(LONDON) — The search for the body of England’s King Richard III may finally be over. A team of archaeologists from the University of Leicester has announced that they have exhumed a set of remains that are believed to have belonged to the late English King.
“This is an historic and perhaps defining moment in the story of Leicester,” Richard Buckley, the University of Leicester archeologist who led the team said in a statement. “From the outset, the search for Richard III was a thrilling prospect but it has involved many hours of dedicated research by our team that has led to the astonishing finds we have disclosed today.”
Although the bones have not definitively been confirmed to be those of Richard III, there is a great deal of circumstantial evidence linking them to the King, who was immortalized in the Shakespearean tragedy that bears his name.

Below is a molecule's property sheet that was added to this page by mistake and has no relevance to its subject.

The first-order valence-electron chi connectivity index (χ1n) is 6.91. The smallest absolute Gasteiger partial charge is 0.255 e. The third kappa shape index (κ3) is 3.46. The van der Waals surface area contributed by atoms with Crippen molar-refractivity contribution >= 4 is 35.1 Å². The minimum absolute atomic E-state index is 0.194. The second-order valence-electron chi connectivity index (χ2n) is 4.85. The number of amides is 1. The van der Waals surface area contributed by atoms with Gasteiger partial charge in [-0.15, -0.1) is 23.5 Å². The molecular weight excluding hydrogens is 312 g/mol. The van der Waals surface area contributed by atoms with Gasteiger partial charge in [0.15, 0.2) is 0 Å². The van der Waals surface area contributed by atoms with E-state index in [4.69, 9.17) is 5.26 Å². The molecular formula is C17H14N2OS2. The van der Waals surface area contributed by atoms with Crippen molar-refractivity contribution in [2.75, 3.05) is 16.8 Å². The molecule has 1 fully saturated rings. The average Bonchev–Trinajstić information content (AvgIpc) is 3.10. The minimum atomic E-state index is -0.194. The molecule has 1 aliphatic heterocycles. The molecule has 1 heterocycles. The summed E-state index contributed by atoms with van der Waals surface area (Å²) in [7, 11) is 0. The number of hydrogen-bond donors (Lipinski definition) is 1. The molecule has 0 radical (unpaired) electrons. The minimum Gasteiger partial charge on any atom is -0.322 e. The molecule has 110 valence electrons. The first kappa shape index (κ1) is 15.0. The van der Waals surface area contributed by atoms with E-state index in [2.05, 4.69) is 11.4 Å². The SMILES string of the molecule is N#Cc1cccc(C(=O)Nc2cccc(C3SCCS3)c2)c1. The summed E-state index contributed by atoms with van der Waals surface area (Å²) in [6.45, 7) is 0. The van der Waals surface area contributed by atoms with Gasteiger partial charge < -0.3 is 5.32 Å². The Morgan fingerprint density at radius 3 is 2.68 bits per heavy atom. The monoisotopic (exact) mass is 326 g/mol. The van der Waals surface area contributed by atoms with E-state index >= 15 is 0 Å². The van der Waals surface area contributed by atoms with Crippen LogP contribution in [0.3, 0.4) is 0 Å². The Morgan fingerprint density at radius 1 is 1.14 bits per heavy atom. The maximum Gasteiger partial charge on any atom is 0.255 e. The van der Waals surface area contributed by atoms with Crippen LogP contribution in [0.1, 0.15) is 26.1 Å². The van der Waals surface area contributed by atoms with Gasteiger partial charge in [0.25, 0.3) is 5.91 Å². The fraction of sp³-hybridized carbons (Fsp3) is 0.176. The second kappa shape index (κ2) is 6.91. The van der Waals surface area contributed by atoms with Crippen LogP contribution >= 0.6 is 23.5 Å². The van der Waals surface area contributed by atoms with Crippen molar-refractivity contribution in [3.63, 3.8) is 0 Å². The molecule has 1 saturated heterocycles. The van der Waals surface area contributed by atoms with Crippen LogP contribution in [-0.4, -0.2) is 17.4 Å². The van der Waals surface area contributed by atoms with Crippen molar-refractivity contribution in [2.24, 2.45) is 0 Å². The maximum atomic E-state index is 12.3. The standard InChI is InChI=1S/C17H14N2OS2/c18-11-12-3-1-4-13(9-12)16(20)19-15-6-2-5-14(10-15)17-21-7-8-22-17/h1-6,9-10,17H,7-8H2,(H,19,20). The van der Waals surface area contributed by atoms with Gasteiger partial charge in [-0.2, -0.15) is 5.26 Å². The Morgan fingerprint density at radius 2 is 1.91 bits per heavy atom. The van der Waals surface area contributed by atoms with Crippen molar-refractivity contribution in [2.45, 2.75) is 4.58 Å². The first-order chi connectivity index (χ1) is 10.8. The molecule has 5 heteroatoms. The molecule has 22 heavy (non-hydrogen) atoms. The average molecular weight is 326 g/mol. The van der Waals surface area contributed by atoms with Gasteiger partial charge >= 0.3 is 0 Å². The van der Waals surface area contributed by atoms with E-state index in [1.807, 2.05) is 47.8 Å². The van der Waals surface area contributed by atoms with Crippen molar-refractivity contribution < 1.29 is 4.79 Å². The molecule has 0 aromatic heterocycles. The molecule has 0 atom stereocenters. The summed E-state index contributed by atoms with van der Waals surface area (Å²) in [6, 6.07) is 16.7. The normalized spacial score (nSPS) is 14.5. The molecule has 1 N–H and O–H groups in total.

The team has not yet officially confirmed the remains to be those of Richard III.
King Richard III, who ruled England from 1483 to 1485, was the last King of the House of the York and the Plantagenet Dynasty. His death at the Battle of Bosworth Field, viewed by many historians as the end of the Middle Ages in England, marked the beginning of Tudor rule in England.
Copyright 2012 ABC News Radio
Euan McKirdy and Natalie L. Gallón, CNN
Sugam Pokharel and Tim Hume, CNN
Michael Pearson and Steve Almasy, CNN
Ralph Ellis, Ben Wedeman and Michael Pearson, CNN